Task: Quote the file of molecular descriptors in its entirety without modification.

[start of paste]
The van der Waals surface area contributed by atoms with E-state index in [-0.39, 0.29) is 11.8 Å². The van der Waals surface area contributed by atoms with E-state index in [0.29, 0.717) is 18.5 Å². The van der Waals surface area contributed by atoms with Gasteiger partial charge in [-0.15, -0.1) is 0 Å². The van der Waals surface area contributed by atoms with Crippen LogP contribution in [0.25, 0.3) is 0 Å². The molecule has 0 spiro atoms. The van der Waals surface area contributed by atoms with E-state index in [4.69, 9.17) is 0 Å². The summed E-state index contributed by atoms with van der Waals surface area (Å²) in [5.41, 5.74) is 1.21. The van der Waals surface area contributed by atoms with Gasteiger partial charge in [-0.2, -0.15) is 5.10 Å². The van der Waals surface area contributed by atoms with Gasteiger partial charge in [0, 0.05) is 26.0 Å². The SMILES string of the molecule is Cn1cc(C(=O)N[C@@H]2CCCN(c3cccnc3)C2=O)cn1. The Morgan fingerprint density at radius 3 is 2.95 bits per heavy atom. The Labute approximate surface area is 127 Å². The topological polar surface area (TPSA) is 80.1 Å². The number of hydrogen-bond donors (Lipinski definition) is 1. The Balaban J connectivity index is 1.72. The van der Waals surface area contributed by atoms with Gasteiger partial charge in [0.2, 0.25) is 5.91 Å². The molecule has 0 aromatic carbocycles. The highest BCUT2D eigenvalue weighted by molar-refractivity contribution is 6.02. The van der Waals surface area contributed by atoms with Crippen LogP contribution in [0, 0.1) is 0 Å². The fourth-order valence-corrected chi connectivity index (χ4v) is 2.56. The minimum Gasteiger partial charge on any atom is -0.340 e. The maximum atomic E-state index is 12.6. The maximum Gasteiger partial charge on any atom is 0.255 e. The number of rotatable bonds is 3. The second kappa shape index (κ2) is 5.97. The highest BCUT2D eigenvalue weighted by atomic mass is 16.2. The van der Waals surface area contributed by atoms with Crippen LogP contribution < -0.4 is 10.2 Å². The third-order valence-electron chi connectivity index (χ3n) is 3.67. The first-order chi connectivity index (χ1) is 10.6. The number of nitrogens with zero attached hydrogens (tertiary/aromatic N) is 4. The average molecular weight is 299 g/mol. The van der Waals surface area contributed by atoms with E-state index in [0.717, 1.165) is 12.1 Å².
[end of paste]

The van der Waals surface area contributed by atoms with E-state index in [-0.39, 0.29) is 11.8 Å². The van der Waals surface area contributed by atoms with E-state index in [0.29, 0.717) is 18.5 Å². The van der Waals surface area contributed by atoms with Gasteiger partial charge in [-0.15, -0.1) is 0 Å². The van der Waals surface area contributed by atoms with Crippen LogP contribution in [0.25, 0.3) is 0 Å². The molecule has 0 spiro atoms. The van der Waals surface area contributed by atoms with E-state index in [4.69, 9.17) is 0 Å². The summed E-state index contributed by atoms with van der Waals surface area (Å²) in [5.41, 5.74) is 1.21. The van der Waals surface area contributed by atoms with Gasteiger partial charge in [-0.2, -0.15) is 5.10 Å². The van der Waals surface area contributed by atoms with Gasteiger partial charge in [0, 0.05) is 26.0 Å². The SMILES string of the molecule is Cn1cc(C(=O)N[C@@H]2CCCN(c3cccnc3)C2=O)cn1. The Morgan fingerprint density at radius 3 is 2.95 bits per heavy atom. The Labute approximate surface area is 127 Å². The topological polar surface area (TPSA) is 80.1 Å². The number of hydrogen-bond donors (Lipinski definition) is 1. The Balaban J connectivity index is 1.72. The van der Waals surface area contributed by atoms with Gasteiger partial charge in [0.2, 0.25) is 5.91 Å². The molecule has 0 aromatic carbocycles. The highest BCUT2D eigenvalue weighted by molar-refractivity contribution is 6.02. The van der Waals surface area contributed by atoms with Crippen LogP contribution in [0, 0.1) is 0 Å². The fourth-order valence-corrected chi connectivity index (χ4v) is 2.56. The minimum Gasteiger partial charge on any atom is -0.340 e. The maximum atomic E-state index is 12.6. The maximum Gasteiger partial charge on any atom is 0.255 e. The number of rotatable bonds is 3. The second kappa shape index (κ2) is 5.97. The highest BCUT2D eigenvalue weighted by atomic mass is 16.2. The van der Waals surface area contributed by atoms with Crippen LogP contribution < -0.4 is 10.2 Å². The third-order valence-electron chi connectivity index (χ3n) is 3.67. The first-order chi connectivity index (χ1) is 10.6. The number of nitrogens with zero attached hydrogens (tertiary/aromatic N) is 4. The average molecular weight is 299 g/mol. The van der Waals surface area contributed by atoms with E-state index in [0.717, 1.165) is 12.1 Å².